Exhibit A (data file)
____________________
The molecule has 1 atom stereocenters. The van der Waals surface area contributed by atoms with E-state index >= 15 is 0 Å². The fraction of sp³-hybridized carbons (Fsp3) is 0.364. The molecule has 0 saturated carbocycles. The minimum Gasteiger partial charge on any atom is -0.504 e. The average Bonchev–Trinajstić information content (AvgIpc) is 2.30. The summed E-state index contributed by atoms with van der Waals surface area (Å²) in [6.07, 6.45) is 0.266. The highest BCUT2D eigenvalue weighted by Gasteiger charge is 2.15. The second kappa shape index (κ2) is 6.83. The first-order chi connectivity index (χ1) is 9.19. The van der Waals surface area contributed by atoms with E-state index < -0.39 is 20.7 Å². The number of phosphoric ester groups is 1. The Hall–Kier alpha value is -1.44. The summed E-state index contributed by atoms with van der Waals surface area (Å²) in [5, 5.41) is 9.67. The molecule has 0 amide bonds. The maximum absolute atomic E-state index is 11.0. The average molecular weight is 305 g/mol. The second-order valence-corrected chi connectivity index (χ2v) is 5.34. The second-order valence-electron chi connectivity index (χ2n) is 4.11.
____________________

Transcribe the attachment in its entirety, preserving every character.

The molecule has 1 atom stereocenters. The van der Waals surface area contributed by atoms with E-state index >= 15 is 0 Å². The fraction of sp³-hybridized carbons (Fsp3) is 0.364. The molecule has 0 saturated carbocycles. The minimum Gasteiger partial charge on any atom is -0.504 e. The average Bonchev–Trinajstić information content (AvgIpc) is 2.30. The summed E-state index contributed by atoms with van der Waals surface area (Å²) in [6.07, 6.45) is 0.266. The highest BCUT2D eigenvalue weighted by Gasteiger charge is 2.15. The second kappa shape index (κ2) is 6.83. The first-order chi connectivity index (χ1) is 9.19. The van der Waals surface area contributed by atoms with E-state index < -0.39 is 20.7 Å². The number of phosphoric ester groups is 1. The Hall–Kier alpha value is -1.44. The summed E-state index contributed by atoms with van der Waals surface area (Å²) in [5, 5.41) is 9.67. The molecule has 0 amide bonds. The maximum absolute atomic E-state index is 11.0. The average molecular weight is 305 g/mol. The second-order valence-corrected chi connectivity index (χ2v) is 5.34. The second-order valence-electron chi connectivity index (χ2n) is 4.11.